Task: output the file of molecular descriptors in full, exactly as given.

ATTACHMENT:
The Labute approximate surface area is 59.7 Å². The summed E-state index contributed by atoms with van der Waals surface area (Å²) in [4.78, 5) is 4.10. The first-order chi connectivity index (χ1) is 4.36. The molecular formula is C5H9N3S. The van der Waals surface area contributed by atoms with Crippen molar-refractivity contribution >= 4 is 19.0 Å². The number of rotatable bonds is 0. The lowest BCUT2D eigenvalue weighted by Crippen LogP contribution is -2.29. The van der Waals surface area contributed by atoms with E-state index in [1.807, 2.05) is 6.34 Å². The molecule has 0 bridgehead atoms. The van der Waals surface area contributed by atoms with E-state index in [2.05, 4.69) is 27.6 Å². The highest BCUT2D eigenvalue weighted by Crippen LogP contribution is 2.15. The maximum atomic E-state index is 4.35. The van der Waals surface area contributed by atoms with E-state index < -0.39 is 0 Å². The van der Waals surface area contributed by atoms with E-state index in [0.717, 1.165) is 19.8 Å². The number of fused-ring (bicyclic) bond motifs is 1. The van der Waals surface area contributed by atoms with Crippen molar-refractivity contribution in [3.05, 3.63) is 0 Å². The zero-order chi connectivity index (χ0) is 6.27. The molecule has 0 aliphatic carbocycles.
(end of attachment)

The Labute approximate surface area is 59.7 Å². The summed E-state index contributed by atoms with van der Waals surface area (Å²) in [4.78, 5) is 4.10. The first-order chi connectivity index (χ1) is 4.36. The molecular formula is C5H9N3S. The van der Waals surface area contributed by atoms with Crippen molar-refractivity contribution >= 4 is 19.0 Å². The number of rotatable bonds is 0. The lowest BCUT2D eigenvalue weighted by Crippen LogP contribution is -2.29. The van der Waals surface area contributed by atoms with E-state index in [1.807, 2.05) is 6.34 Å². The molecule has 0 bridgehead atoms. The van der Waals surface area contributed by atoms with E-state index in [2.05, 4.69) is 27.6 Å². The highest BCUT2D eigenvalue weighted by Crippen LogP contribution is 2.15. The maximum atomic E-state index is 4.35. The van der Waals surface area contributed by atoms with E-state index < -0.39 is 0 Å². The van der Waals surface area contributed by atoms with E-state index in [0.717, 1.165) is 19.8 Å². The number of fused-ring (bicyclic) bond motifs is 1. The van der Waals surface area contributed by atoms with Crippen molar-refractivity contribution in [3.05, 3.63) is 0 Å². The zero-order chi connectivity index (χ0) is 6.27. The molecule has 0 aliphatic carbocycles.